Bronze Match: Japan vs. Italy

To round the day out, Italy faced Japan for the final podium spot. Both teams were eager for a medal, but tired and battered after a long week and their earlier semifinal losses. It would be Italy who persevered and won 15-11.

Impressively, both teams fought off fatigue and played the first half cleanly. In the first half, there were a handful of turns, but no breaks, as each offensive unit was able to work and get the disc back. Italy regained their precision and was hitting the corners on their blades and the outside shoulders on the unders. Michele Angella owned the score sheet, with three goals and two assists in the first half alone.

In the second half, a few Japanese turnovers allowed the Italians to jump out to first real lead of the game. That run of breaks to start the second half separated the two teams. Italy scored 6 of 7 points to start the half to build a 13-9 lead. After this they would trade to end the game, 15-11 to Italy. This run of form was built on good old fashioned person defense. They made the Japanese work for every inch and that sort of pressure mounted, manifesting in a few throwaways and supported by a few great plays by the Italian defenders.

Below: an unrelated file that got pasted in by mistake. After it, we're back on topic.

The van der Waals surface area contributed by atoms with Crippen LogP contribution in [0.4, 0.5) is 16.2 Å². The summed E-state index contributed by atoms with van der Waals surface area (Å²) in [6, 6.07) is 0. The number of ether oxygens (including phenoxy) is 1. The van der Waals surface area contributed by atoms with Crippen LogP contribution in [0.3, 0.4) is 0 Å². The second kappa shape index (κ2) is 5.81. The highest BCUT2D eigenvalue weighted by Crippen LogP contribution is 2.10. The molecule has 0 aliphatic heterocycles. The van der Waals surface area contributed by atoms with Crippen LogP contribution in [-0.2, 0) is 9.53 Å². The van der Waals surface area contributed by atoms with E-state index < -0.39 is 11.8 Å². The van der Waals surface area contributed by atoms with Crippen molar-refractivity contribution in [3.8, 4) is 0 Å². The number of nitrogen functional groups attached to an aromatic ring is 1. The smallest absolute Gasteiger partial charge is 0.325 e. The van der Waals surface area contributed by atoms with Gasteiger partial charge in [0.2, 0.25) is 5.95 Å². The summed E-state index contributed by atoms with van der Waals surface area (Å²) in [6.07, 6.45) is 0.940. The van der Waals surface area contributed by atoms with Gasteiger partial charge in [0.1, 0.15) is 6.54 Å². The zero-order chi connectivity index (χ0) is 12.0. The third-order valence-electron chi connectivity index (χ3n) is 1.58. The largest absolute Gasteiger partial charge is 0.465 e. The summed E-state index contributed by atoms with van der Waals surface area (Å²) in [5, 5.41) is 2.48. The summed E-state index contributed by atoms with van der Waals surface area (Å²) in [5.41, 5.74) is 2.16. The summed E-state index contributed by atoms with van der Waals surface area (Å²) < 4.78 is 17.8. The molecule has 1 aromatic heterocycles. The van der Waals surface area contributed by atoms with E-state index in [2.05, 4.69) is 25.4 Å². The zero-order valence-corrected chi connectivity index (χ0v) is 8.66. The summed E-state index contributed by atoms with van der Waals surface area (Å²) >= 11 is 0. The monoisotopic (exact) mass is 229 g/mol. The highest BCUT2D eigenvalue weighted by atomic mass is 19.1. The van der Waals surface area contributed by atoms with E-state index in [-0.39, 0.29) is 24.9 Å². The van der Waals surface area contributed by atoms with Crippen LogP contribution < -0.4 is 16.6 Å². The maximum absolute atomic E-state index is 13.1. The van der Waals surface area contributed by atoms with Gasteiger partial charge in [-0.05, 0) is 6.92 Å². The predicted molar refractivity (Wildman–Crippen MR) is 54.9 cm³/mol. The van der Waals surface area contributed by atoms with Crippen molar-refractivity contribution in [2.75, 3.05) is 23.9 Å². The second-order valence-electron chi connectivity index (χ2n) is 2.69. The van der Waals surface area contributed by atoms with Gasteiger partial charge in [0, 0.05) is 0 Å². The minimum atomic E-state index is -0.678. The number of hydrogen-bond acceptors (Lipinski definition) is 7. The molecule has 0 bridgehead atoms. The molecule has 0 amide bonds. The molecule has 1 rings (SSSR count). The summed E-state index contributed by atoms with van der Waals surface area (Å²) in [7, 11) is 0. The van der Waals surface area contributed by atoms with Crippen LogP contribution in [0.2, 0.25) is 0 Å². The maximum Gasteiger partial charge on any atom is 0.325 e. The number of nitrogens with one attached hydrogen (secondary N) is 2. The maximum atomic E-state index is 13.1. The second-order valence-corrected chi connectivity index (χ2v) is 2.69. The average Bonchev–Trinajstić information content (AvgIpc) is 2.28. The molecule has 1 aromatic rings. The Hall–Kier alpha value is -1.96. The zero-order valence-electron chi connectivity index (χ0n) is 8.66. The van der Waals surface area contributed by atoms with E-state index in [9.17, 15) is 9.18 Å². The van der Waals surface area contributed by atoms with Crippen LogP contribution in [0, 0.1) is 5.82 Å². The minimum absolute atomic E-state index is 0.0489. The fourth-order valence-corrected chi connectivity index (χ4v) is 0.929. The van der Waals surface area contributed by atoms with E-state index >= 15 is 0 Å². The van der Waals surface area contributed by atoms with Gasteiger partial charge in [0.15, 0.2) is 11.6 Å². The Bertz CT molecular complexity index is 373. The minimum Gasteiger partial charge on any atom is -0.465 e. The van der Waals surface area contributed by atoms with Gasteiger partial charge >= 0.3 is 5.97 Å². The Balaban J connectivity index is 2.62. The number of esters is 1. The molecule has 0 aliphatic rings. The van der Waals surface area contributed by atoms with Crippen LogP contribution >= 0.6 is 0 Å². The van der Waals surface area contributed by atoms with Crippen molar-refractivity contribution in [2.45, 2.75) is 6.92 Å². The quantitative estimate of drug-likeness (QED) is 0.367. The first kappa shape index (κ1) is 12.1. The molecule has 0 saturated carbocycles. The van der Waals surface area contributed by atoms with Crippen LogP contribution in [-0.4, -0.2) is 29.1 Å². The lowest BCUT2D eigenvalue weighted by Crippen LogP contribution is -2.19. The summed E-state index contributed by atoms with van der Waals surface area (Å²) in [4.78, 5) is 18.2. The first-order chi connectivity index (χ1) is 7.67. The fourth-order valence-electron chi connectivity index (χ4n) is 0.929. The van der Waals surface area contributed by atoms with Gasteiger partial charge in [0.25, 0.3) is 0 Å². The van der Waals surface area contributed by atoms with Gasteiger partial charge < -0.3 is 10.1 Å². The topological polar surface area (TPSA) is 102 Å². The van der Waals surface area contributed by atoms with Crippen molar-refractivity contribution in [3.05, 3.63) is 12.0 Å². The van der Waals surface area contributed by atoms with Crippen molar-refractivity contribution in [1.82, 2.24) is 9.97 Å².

Italy was happy to rebound after their disappointing game against the USA, and Japan was crestfallen as they dropped two games in a row to finish without a medal.1


  1. Editor’s Note: This piece previously incorrectly stated that the two games that Japan dropped were the only two losses of the tournament. It has been corrected. 

  1. Nick Smith
    Nick Smith

    Nick is 26 years old and has been playing ultimate since he was 17. Starting with the UC San Diego Air Squids, he has since played with San Diego Streetgang, SoCal Condors, and the San Diego Growlers. He now lives in Munich and is currently playing with MUC. In the real world, he is getting his master's degree in informatics, specializing in bioinformatics. Outside of ultimate, his hobbies include surfing, backpacking, and cooking.